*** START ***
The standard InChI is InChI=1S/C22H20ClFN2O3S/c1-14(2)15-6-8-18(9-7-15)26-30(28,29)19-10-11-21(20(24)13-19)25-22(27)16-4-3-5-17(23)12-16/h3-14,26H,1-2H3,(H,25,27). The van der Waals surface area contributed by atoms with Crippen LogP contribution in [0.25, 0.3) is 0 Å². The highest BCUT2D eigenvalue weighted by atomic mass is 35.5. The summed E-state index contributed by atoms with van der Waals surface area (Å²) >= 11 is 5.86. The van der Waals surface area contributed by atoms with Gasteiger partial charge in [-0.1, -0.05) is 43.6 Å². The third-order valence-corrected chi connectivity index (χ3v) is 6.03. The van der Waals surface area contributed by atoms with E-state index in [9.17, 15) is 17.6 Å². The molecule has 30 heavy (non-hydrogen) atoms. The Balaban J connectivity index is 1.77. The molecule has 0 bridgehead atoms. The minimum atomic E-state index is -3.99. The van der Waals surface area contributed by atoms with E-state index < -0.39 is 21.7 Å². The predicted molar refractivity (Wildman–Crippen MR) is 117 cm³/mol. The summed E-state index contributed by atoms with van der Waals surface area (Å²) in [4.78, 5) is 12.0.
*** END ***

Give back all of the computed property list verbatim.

The standard InChI is InChI=1S/C22H20ClFN2O3S/c1-14(2)15-6-8-18(9-7-15)26-30(28,29)19-10-11-21(20(24)13-19)25-22(27)16-4-3-5-17(23)12-16/h3-14,26H,1-2H3,(H,25,27). The van der Waals surface area contributed by atoms with Crippen LogP contribution in [0.25, 0.3) is 0 Å². The highest BCUT2D eigenvalue weighted by atomic mass is 35.5. The summed E-state index contributed by atoms with van der Waals surface area (Å²) >= 11 is 5.86. The van der Waals surface area contributed by atoms with Gasteiger partial charge in [-0.1, -0.05) is 43.6 Å². The third-order valence-corrected chi connectivity index (χ3v) is 6.03. The van der Waals surface area contributed by atoms with E-state index in [9.17, 15) is 17.6 Å². The molecule has 30 heavy (non-hydrogen) atoms. The Balaban J connectivity index is 1.77. The molecule has 0 bridgehead atoms. The minimum atomic E-state index is -3.99. The van der Waals surface area contributed by atoms with E-state index < -0.39 is 21.7 Å². The predicted molar refractivity (Wildman–Crippen MR) is 117 cm³/mol. The summed E-state index contributed by atoms with van der Waals surface area (Å²) in [4.78, 5) is 12.0.